Wayne Escoffery

Uptown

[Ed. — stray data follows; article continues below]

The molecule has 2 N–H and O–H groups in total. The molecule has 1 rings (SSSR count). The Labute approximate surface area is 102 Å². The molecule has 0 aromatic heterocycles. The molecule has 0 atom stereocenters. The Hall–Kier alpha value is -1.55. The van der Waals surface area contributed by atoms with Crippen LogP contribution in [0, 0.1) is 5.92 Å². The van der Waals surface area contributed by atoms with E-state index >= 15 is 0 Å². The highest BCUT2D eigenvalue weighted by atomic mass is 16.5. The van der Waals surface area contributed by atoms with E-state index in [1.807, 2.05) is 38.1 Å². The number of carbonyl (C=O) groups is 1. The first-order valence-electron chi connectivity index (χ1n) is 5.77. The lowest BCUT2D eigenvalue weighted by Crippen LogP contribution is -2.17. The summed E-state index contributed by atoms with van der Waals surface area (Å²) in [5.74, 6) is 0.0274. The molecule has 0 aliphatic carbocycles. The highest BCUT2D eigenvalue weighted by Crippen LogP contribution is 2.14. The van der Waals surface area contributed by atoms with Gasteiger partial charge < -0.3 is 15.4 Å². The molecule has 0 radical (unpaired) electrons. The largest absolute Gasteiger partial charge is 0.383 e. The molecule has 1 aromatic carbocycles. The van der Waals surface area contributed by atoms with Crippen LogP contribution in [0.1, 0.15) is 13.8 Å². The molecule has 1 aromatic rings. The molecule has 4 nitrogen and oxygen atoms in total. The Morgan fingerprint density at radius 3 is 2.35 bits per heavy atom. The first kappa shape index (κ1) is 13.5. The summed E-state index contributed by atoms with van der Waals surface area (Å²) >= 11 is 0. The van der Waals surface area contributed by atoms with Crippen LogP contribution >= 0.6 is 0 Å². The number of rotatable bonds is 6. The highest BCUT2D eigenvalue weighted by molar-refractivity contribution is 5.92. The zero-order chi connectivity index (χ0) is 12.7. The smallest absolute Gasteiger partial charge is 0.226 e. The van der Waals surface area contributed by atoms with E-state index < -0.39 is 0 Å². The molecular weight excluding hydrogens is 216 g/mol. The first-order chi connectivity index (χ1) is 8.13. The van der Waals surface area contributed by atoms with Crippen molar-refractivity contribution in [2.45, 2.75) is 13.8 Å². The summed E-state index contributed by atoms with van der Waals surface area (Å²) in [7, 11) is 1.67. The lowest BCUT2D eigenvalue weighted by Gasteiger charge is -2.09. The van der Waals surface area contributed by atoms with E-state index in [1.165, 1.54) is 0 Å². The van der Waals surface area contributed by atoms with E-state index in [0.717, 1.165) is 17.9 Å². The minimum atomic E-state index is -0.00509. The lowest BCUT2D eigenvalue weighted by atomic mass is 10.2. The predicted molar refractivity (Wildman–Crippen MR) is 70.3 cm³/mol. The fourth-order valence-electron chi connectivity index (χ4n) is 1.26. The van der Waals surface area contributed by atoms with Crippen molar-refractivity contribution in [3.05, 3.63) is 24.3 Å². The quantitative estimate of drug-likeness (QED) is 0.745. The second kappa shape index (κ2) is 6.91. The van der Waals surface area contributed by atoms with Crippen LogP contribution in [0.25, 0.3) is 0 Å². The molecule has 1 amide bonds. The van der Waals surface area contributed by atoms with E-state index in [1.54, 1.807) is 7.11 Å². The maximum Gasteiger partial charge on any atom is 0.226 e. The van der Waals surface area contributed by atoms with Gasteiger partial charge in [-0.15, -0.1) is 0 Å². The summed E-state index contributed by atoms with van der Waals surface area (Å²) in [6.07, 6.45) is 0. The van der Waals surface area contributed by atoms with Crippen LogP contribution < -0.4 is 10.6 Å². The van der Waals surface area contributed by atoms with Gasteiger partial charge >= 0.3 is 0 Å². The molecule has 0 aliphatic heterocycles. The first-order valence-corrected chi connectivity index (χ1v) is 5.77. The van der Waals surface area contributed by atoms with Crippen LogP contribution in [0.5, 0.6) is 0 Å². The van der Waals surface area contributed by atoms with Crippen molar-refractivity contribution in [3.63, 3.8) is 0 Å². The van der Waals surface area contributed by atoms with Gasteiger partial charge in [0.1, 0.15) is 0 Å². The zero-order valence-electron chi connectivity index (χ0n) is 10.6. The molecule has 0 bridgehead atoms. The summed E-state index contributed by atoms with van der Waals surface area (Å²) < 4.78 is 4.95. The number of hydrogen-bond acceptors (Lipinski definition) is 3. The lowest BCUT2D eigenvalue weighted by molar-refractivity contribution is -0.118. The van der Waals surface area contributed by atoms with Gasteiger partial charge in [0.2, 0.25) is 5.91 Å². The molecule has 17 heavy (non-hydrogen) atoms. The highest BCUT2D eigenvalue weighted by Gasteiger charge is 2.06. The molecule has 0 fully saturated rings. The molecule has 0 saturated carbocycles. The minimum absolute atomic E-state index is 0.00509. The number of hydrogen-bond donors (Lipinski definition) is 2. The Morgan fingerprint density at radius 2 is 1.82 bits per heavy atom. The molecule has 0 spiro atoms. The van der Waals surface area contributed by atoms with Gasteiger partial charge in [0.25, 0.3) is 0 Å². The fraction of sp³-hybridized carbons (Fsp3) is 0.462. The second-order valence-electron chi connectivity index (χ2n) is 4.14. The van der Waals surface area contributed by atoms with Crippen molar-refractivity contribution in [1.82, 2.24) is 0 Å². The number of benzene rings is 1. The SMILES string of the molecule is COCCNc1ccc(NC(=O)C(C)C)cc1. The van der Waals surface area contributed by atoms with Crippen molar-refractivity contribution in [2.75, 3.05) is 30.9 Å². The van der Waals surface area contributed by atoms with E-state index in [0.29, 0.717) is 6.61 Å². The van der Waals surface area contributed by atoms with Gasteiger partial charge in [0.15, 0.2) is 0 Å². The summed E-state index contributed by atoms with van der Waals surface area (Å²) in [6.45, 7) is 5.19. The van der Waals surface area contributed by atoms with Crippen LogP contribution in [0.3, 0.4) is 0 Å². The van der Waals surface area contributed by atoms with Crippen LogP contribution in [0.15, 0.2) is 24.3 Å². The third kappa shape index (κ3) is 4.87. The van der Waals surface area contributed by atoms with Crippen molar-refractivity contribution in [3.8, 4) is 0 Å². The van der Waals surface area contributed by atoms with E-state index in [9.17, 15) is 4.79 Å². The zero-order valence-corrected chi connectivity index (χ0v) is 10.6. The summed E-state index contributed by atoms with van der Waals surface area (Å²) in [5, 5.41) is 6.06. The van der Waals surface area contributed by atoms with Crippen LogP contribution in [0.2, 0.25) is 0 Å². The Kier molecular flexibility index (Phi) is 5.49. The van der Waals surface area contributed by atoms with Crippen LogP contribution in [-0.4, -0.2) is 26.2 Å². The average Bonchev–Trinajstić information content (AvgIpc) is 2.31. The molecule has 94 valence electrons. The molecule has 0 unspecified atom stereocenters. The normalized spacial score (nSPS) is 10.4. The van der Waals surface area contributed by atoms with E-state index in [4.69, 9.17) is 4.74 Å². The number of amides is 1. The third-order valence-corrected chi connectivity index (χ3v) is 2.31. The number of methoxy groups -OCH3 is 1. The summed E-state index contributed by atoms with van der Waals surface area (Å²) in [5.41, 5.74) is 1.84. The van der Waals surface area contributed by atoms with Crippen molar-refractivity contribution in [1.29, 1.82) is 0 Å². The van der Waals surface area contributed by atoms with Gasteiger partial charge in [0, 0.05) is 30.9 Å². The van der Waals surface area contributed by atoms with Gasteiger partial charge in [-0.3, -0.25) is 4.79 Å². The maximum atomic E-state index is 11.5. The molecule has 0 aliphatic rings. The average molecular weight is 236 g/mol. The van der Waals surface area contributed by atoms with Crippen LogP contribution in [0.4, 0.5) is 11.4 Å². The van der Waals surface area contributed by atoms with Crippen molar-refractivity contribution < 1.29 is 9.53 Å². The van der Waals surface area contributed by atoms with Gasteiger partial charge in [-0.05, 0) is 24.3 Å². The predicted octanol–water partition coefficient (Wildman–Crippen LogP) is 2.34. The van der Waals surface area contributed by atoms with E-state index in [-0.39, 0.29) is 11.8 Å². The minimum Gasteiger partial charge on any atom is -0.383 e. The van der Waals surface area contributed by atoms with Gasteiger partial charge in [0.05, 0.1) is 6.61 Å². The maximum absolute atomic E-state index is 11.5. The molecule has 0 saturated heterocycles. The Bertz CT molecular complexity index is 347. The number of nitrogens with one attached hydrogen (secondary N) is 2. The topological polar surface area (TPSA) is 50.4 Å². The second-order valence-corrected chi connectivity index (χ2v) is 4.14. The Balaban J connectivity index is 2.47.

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London, England-born saxophonist Wayne Escoffery's fifth album is a soulful, groove-heavy outing that positions him firmly within the tradition of hard bop blowing but also makes a case for him as a better-than-decent composer. There's a Wayne Shorter-esque feel to melodies like the opening "No Desert" and the questing "Maya's Waltz," while the minute-long organ interlude, "Road from Eilat" and the track it leads into, "Gulf of Aqaba," add a psychedelic, spiritual edge reminiscent of Larry Young's mid-'60s Blue Note albums. At the same time, the smooth funk of "Nu Soul" and his swinging take on Duke Ellington's "I Got It Bad" (driven by powerful drumming from Jason Brown) are aimed straight at what remains of jazz radio. Indeed, all the players in this small group deliver, organist Gary Versace and guitarist Avi Rothbard taking solos that serve the group sound without hijacking the tracks. This is one of those albums that doesn't necessarily move jazz forward, but is nonetheless very pleasurable on its own modest merits. And isn't that more than enough?

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